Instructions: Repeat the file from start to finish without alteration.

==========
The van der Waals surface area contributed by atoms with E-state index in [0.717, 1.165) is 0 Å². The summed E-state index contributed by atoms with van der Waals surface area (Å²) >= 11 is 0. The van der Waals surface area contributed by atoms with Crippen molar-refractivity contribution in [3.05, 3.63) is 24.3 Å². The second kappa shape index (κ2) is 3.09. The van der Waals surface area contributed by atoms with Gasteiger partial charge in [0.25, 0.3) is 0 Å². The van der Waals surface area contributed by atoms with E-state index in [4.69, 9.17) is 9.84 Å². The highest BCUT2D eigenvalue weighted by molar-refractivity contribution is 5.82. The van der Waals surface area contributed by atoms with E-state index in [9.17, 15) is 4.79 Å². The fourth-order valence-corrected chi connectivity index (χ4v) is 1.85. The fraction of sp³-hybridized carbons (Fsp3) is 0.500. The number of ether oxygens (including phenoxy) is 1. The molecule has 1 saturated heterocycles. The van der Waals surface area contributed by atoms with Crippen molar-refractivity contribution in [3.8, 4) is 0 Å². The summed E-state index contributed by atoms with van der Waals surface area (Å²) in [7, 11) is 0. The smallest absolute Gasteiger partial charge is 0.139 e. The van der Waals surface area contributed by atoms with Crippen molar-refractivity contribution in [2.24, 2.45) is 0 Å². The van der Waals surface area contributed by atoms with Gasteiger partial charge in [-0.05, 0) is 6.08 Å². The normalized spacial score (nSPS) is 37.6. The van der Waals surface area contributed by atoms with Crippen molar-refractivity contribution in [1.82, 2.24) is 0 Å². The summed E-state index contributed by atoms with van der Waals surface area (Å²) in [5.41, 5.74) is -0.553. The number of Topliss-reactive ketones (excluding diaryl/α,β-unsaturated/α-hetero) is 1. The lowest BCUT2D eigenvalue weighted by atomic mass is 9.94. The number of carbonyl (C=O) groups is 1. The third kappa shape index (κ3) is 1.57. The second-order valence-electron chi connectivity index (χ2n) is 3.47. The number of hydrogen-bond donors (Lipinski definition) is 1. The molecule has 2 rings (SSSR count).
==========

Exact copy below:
The van der Waals surface area contributed by atoms with E-state index in [0.717, 1.165) is 0 Å². The summed E-state index contributed by atoms with van der Waals surface area (Å²) >= 11 is 0. The van der Waals surface area contributed by atoms with Crippen molar-refractivity contribution in [3.05, 3.63) is 24.3 Å². The second kappa shape index (κ2) is 3.09. The van der Waals surface area contributed by atoms with Gasteiger partial charge in [0.25, 0.3) is 0 Å². The van der Waals surface area contributed by atoms with E-state index in [4.69, 9.17) is 9.84 Å². The highest BCUT2D eigenvalue weighted by molar-refractivity contribution is 5.82. The van der Waals surface area contributed by atoms with E-state index in [9.17, 15) is 4.79 Å². The fourth-order valence-corrected chi connectivity index (χ4v) is 1.85. The fraction of sp³-hybridized carbons (Fsp3) is 0.500. The number of ether oxygens (including phenoxy) is 1. The molecule has 1 saturated heterocycles. The van der Waals surface area contributed by atoms with Crippen molar-refractivity contribution in [3.8, 4) is 0 Å². The summed E-state index contributed by atoms with van der Waals surface area (Å²) in [7, 11) is 0. The smallest absolute Gasteiger partial charge is 0.139 e. The van der Waals surface area contributed by atoms with Crippen molar-refractivity contribution in [2.24, 2.45) is 0 Å². The van der Waals surface area contributed by atoms with Gasteiger partial charge in [-0.05, 0) is 6.08 Å². The normalized spacial score (nSPS) is 37.6. The van der Waals surface area contributed by atoms with Crippen molar-refractivity contribution in [1.82, 2.24) is 0 Å². The summed E-state index contributed by atoms with van der Waals surface area (Å²) in [5.41, 5.74) is -0.553. The number of Topliss-reactive ketones (excluding diaryl/α,β-unsaturated/α-hetero) is 1. The lowest BCUT2D eigenvalue weighted by atomic mass is 9.94. The number of carbonyl (C=O) groups is 1. The third kappa shape index (κ3) is 1.57. The second-order valence-electron chi connectivity index (χ2n) is 3.47. The number of hydrogen-bond donors (Lipinski definition) is 1. The molecule has 2 rings (SSSR count).